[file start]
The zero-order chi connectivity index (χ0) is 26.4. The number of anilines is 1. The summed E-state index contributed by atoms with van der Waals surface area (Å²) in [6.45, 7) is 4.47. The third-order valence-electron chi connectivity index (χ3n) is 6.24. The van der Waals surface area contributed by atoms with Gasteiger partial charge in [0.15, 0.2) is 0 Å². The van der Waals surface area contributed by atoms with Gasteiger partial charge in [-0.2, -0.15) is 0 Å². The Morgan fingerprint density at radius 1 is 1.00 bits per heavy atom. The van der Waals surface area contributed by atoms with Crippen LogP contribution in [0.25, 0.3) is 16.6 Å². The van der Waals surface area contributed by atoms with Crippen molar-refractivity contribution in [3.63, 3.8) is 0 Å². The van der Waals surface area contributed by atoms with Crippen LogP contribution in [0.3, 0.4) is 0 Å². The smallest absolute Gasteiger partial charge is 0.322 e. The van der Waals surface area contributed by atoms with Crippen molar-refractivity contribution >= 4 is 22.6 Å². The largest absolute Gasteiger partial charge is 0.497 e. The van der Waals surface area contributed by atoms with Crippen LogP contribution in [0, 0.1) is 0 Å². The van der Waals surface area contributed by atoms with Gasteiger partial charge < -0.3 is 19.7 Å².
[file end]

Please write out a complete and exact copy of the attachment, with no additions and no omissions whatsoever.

The zero-order chi connectivity index (χ0) is 26.4. The number of anilines is 1. The summed E-state index contributed by atoms with van der Waals surface area (Å²) in [6.45, 7) is 4.47. The third-order valence-electron chi connectivity index (χ3n) is 6.24. The van der Waals surface area contributed by atoms with Gasteiger partial charge in [0.15, 0.2) is 0 Å². The van der Waals surface area contributed by atoms with Gasteiger partial charge in [-0.2, -0.15) is 0 Å². The Morgan fingerprint density at radius 1 is 1.00 bits per heavy atom. The van der Waals surface area contributed by atoms with Crippen LogP contribution in [0.25, 0.3) is 16.6 Å². The van der Waals surface area contributed by atoms with Crippen molar-refractivity contribution in [3.63, 3.8) is 0 Å². The van der Waals surface area contributed by atoms with Crippen LogP contribution in [0.3, 0.4) is 0 Å². The smallest absolute Gasteiger partial charge is 0.322 e. The van der Waals surface area contributed by atoms with Crippen molar-refractivity contribution >= 4 is 22.6 Å². The largest absolute Gasteiger partial charge is 0.497 e. The van der Waals surface area contributed by atoms with Crippen LogP contribution in [0, 0.1) is 0 Å². The van der Waals surface area contributed by atoms with Gasteiger partial charge < -0.3 is 19.7 Å².